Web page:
And what was popular with the kids in 1993?  NINJAS!  With the Teenage Mutant Ninja Turtles franchise, 3 Ninjas Franchise and little movies like Surf Ninjas…my generation was CRAZY about some stealthy kung fu action.  So, of course Robocop had to get in on that action.  The big bad can’t just be some grumpy old businessmen.  And giant robots were yesterdays news and had been done in the previous 2 films.  So, here, in order to save money on the budget, we get a cyborg samurai/ninja/something to combat our crime fighting robot hero.  I will say there is a really cool moment where Robocop breaks one of the ninja robots’ face and it kinda has this shatter look to it.

I could see that Robocop 3 was for kids much early on into it.  And my guard went down quite a bit as I realized that this was not for me and was never going to completely satisfy me.  The movie was pretty dumb, but because of my awareness early on, I shrugged because it was for kids.  I enjoyed seeing a lot of actors I liked in this, especially Whitford.  So that made for some enjoyment.  Noticeable from the sets and costuming, this movie is cheap, but it just makes it more look like something for the kids.  I’m not making excuses or saying that Robocop 3 is underrated or that we all need to go back an give it another look.  No, no, no.  It is indeed a bad movie, but…it’s for kids in almost the same way many of those 90s kids movies are.  Its just this one has the mystique of being tied to a rated R franchise and sold as something for the adults.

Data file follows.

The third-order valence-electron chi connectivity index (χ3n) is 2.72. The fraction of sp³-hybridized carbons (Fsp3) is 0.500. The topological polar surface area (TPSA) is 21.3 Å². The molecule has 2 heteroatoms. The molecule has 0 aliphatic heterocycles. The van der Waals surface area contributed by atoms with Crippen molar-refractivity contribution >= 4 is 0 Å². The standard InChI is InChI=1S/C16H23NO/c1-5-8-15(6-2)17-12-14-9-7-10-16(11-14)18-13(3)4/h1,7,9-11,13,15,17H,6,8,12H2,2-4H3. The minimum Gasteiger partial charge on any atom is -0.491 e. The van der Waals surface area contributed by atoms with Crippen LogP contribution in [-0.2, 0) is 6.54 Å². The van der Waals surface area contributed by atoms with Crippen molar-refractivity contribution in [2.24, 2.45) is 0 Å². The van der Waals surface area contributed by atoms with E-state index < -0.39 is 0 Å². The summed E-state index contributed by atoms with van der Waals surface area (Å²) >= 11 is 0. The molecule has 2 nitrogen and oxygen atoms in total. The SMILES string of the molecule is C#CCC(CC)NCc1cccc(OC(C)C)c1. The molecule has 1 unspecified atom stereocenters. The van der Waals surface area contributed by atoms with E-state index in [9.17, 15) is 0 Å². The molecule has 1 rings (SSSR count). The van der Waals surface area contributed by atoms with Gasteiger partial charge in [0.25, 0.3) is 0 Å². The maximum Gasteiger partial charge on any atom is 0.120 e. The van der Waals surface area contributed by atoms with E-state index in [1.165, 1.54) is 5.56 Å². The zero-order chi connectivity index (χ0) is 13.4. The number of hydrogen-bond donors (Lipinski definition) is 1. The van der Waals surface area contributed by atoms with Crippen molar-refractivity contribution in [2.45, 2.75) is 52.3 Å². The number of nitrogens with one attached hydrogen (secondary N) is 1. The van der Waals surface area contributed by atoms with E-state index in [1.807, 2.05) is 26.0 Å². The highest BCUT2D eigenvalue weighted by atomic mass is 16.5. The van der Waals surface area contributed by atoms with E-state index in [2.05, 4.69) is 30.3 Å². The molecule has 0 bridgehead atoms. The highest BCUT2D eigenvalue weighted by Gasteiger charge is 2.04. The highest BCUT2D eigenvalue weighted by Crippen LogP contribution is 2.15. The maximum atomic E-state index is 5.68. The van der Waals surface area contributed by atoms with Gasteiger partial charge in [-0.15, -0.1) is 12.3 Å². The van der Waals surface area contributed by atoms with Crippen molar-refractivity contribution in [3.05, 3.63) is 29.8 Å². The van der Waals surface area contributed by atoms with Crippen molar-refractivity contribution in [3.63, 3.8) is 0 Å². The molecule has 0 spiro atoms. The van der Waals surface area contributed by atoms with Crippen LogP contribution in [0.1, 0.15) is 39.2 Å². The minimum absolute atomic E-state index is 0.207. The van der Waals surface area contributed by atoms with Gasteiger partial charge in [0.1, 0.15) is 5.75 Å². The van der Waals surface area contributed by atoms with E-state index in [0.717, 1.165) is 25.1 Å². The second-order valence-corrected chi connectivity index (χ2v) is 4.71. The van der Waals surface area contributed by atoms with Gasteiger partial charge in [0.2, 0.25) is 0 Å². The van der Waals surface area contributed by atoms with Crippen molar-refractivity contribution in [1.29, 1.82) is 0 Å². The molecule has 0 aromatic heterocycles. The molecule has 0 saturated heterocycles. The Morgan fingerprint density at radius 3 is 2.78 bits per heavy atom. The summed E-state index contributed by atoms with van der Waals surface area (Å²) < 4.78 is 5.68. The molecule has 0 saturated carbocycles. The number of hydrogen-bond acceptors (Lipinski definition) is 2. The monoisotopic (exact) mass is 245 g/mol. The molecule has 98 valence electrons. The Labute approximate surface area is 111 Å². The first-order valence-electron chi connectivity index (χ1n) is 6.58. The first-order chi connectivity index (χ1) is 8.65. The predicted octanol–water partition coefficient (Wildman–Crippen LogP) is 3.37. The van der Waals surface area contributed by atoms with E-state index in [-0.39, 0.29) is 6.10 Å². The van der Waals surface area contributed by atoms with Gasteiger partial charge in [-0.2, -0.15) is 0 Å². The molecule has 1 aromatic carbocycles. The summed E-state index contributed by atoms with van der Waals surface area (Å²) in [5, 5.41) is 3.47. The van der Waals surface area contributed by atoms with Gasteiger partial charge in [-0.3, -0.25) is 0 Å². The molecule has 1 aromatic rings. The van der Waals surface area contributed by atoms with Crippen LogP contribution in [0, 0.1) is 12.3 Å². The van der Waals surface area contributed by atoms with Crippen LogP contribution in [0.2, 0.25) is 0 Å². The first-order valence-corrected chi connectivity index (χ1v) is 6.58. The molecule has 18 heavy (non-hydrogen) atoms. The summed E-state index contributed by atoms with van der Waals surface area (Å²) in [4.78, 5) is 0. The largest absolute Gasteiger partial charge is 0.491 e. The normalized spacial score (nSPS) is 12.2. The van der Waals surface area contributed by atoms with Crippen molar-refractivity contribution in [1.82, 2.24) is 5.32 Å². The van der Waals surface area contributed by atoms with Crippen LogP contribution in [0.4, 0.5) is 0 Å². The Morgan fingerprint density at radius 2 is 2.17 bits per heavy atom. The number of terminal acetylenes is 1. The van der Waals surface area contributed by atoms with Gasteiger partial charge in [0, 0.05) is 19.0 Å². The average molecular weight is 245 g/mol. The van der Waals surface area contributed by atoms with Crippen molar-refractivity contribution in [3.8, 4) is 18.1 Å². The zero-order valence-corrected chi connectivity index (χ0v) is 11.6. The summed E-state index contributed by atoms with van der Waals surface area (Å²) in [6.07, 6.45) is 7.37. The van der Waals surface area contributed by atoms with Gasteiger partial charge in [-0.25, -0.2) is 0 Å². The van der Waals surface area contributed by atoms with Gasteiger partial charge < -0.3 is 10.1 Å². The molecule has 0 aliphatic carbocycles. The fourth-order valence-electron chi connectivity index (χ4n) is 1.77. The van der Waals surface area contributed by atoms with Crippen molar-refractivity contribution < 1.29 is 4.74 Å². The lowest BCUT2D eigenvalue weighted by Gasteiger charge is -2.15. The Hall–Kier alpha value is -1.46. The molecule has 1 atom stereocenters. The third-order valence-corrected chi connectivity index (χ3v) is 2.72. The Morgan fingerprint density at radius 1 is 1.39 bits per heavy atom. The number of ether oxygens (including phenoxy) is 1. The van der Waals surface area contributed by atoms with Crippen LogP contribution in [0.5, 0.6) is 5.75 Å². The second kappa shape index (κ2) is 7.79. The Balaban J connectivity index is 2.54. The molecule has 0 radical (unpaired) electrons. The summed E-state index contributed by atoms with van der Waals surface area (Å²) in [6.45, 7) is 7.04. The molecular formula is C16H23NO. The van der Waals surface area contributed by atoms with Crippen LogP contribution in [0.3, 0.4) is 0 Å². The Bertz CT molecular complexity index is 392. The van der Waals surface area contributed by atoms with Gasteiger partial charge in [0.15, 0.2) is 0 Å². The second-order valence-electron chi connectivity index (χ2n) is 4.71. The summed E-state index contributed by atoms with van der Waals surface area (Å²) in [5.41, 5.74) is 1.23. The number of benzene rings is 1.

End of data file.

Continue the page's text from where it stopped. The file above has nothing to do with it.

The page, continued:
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Encoding: MPEG-4 AVC

Resolution: 1080p

Aspect Ratio: 1.85:1

Layers: BD-50

Clarity/Detail:  There are no notes on the transfer, unlike the 2nd one, and by comparing the old version, I’m pretty certain this is the same transfer or comes from it.  It solid, not quite in line with a studio not giving a crap (I’m talking Fox, NOT Shout! Factory), but moreso in a little more than an “also ran” kind of effort.  It does the trick well enough.  This is RoboCop 3 we are talking about after all.